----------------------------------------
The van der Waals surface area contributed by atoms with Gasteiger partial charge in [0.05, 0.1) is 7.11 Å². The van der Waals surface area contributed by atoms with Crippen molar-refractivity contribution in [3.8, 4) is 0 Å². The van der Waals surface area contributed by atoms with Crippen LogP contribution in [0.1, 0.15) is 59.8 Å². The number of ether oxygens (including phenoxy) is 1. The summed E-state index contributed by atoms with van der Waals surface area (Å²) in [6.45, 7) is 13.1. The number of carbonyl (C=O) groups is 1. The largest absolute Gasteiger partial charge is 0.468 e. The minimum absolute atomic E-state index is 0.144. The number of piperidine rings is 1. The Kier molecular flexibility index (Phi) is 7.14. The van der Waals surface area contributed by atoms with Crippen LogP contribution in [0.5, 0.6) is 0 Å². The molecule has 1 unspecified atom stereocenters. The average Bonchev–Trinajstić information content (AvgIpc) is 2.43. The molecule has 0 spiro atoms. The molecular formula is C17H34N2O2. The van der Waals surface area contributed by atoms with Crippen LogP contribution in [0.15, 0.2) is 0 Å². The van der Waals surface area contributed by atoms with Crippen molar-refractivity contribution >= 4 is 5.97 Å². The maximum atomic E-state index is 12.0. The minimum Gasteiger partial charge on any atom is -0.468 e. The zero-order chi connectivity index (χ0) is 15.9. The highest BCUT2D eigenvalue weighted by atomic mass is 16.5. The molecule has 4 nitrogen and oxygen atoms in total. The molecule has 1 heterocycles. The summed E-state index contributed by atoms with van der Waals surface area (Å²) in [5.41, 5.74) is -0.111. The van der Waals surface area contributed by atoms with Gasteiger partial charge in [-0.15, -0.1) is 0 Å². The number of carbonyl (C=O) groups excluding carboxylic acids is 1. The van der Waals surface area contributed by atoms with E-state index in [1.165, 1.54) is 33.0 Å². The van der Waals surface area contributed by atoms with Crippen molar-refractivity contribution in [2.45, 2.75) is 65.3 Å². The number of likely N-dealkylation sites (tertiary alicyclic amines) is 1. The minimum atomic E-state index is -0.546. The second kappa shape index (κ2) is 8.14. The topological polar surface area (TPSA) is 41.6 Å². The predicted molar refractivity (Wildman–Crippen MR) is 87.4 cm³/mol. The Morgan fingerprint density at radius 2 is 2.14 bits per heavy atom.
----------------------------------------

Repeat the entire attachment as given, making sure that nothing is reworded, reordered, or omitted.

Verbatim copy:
The van der Waals surface area contributed by atoms with Gasteiger partial charge in [0.05, 0.1) is 7.11 Å². The van der Waals surface area contributed by atoms with Crippen molar-refractivity contribution in [3.8, 4) is 0 Å². The van der Waals surface area contributed by atoms with Crippen LogP contribution in [0.1, 0.15) is 59.8 Å². The number of ether oxygens (including phenoxy) is 1. The summed E-state index contributed by atoms with van der Waals surface area (Å²) in [6.45, 7) is 13.1. The number of carbonyl (C=O) groups is 1. The largest absolute Gasteiger partial charge is 0.468 e. The minimum absolute atomic E-state index is 0.144. The number of piperidine rings is 1. The Kier molecular flexibility index (Phi) is 7.14. The van der Waals surface area contributed by atoms with Crippen LogP contribution in [0.5, 0.6) is 0 Å². The molecule has 1 unspecified atom stereocenters. The average Bonchev–Trinajstić information content (AvgIpc) is 2.43. The molecule has 0 spiro atoms. The molecular formula is C17H34N2O2. The van der Waals surface area contributed by atoms with Crippen LogP contribution in [0.15, 0.2) is 0 Å². The van der Waals surface area contributed by atoms with Crippen molar-refractivity contribution >= 4 is 5.97 Å². The maximum atomic E-state index is 12.0. The minimum Gasteiger partial charge on any atom is -0.468 e. The zero-order chi connectivity index (χ0) is 15.9. The highest BCUT2D eigenvalue weighted by atomic mass is 16.5. The molecule has 4 nitrogen and oxygen atoms in total. The molecule has 1 heterocycles. The summed E-state index contributed by atoms with van der Waals surface area (Å²) in [5.41, 5.74) is -0.111. The van der Waals surface area contributed by atoms with Gasteiger partial charge in [-0.15, -0.1) is 0 Å². The number of carbonyl (C=O) groups excluding carboxylic acids is 1. The van der Waals surface area contributed by atoms with E-state index in [1.165, 1.54) is 33.0 Å². The van der Waals surface area contributed by atoms with Crippen molar-refractivity contribution in [2.45, 2.75) is 65.3 Å². The number of likely N-dealkylation sites (tertiary alicyclic amines) is 1. The minimum atomic E-state index is -0.546. The second kappa shape index (κ2) is 8.14. The topological polar surface area (TPSA) is 41.6 Å². The predicted molar refractivity (Wildman–Crippen MR) is 87.4 cm³/mol. The Morgan fingerprint density at radius 2 is 2.14 bits per heavy atom.